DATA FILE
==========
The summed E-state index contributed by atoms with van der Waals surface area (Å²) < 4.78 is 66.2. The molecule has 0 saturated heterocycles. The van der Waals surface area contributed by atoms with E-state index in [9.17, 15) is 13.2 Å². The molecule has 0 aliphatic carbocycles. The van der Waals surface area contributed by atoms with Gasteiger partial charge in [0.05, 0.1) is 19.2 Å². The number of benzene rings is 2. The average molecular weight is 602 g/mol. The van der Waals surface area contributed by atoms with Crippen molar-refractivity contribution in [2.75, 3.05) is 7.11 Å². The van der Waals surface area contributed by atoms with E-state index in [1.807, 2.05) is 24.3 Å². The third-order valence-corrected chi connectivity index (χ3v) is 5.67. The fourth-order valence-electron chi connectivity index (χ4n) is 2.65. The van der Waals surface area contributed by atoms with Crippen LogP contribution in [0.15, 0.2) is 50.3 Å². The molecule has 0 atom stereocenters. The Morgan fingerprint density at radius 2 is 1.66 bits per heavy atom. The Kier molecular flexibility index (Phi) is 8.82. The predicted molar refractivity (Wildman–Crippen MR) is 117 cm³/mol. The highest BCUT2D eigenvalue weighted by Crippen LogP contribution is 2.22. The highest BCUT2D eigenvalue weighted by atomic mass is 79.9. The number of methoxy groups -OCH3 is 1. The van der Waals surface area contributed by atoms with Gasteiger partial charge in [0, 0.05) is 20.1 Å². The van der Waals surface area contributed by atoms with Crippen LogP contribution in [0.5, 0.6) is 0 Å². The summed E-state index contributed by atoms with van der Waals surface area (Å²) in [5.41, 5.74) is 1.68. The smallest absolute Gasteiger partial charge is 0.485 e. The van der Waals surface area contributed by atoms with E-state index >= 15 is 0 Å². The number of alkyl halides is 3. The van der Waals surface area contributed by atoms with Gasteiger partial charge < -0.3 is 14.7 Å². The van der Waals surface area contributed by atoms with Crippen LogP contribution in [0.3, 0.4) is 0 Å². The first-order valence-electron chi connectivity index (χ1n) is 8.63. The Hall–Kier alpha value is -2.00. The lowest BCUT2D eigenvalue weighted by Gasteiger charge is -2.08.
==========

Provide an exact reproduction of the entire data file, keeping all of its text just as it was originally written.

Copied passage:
The summed E-state index contributed by atoms with van der Waals surface area (Å²) < 4.78 is 66.2. The molecule has 0 saturated heterocycles. The van der Waals surface area contributed by atoms with E-state index in [9.17, 15) is 13.2 Å². The molecule has 0 aliphatic carbocycles. The van der Waals surface area contributed by atoms with Gasteiger partial charge in [0.05, 0.1) is 19.2 Å². The number of benzene rings is 2. The average molecular weight is 602 g/mol. The van der Waals surface area contributed by atoms with Crippen molar-refractivity contribution in [2.75, 3.05) is 7.11 Å². The van der Waals surface area contributed by atoms with E-state index in [1.807, 2.05) is 24.3 Å². The third-order valence-corrected chi connectivity index (χ3v) is 5.67. The fourth-order valence-electron chi connectivity index (χ4n) is 2.65. The van der Waals surface area contributed by atoms with Crippen LogP contribution in [0.15, 0.2) is 50.3 Å². The molecule has 0 atom stereocenters. The Morgan fingerprint density at radius 2 is 1.66 bits per heavy atom. The Kier molecular flexibility index (Phi) is 8.82. The predicted molar refractivity (Wildman–Crippen MR) is 117 cm³/mol. The highest BCUT2D eigenvalue weighted by Crippen LogP contribution is 2.22. The highest BCUT2D eigenvalue weighted by atomic mass is 79.9. The number of methoxy groups -OCH3 is 1. The van der Waals surface area contributed by atoms with Gasteiger partial charge in [0, 0.05) is 20.1 Å². The van der Waals surface area contributed by atoms with Crippen LogP contribution in [0.5, 0.6) is 0 Å². The summed E-state index contributed by atoms with van der Waals surface area (Å²) in [5.41, 5.74) is 1.68. The smallest absolute Gasteiger partial charge is 0.485 e. The van der Waals surface area contributed by atoms with E-state index >= 15 is 0 Å². The number of alkyl halides is 3. The van der Waals surface area contributed by atoms with Gasteiger partial charge < -0.3 is 14.7 Å². The van der Waals surface area contributed by atoms with Crippen LogP contribution in [0.3, 0.4) is 0 Å². The first-order valence-electron chi connectivity index (χ1n) is 8.63. The Hall–Kier alpha value is -2.00. The lowest BCUT2D eigenvalue weighted by Gasteiger charge is -2.08.